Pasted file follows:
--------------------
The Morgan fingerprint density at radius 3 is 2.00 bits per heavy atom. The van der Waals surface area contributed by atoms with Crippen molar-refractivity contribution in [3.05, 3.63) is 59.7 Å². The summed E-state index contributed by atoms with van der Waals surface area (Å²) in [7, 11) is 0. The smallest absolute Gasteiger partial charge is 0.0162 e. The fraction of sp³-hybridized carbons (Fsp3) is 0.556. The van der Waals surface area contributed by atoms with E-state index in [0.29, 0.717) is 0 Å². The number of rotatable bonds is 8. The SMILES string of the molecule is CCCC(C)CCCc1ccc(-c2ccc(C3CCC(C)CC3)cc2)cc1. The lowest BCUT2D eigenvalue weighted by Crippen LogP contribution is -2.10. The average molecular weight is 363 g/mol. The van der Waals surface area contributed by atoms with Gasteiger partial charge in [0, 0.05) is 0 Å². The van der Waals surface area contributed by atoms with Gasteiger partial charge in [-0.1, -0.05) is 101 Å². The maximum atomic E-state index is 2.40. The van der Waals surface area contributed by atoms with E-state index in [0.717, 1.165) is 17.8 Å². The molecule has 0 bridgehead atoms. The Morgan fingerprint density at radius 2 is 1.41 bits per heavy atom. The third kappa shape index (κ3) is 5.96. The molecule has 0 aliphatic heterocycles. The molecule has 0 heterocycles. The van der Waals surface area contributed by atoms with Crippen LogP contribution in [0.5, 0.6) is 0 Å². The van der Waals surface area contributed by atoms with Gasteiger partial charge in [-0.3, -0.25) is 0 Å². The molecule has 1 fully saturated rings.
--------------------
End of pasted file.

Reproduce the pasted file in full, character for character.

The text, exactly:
The Morgan fingerprint density at radius 3 is 2.00 bits per heavy atom. The van der Waals surface area contributed by atoms with Crippen molar-refractivity contribution in [3.05, 3.63) is 59.7 Å². The summed E-state index contributed by atoms with van der Waals surface area (Å²) in [7, 11) is 0. The smallest absolute Gasteiger partial charge is 0.0162 e. The fraction of sp³-hybridized carbons (Fsp3) is 0.556. The van der Waals surface area contributed by atoms with E-state index in [0.29, 0.717) is 0 Å². The number of rotatable bonds is 8. The SMILES string of the molecule is CCCC(C)CCCc1ccc(-c2ccc(C3CCC(C)CC3)cc2)cc1. The lowest BCUT2D eigenvalue weighted by Crippen LogP contribution is -2.10. The average molecular weight is 363 g/mol. The van der Waals surface area contributed by atoms with Gasteiger partial charge in [0, 0.05) is 0 Å². The van der Waals surface area contributed by atoms with Gasteiger partial charge in [-0.1, -0.05) is 101 Å². The maximum atomic E-state index is 2.40. The van der Waals surface area contributed by atoms with E-state index in [0.717, 1.165) is 17.8 Å². The molecule has 0 bridgehead atoms. The Morgan fingerprint density at radius 2 is 1.41 bits per heavy atom. The third kappa shape index (κ3) is 5.96. The molecule has 0 aliphatic heterocycles. The molecule has 0 heterocycles. The van der Waals surface area contributed by atoms with Crippen LogP contribution in [0.5, 0.6) is 0 Å². The van der Waals surface area contributed by atoms with Gasteiger partial charge in [-0.3, -0.25) is 0 Å². The molecule has 1 fully saturated rings.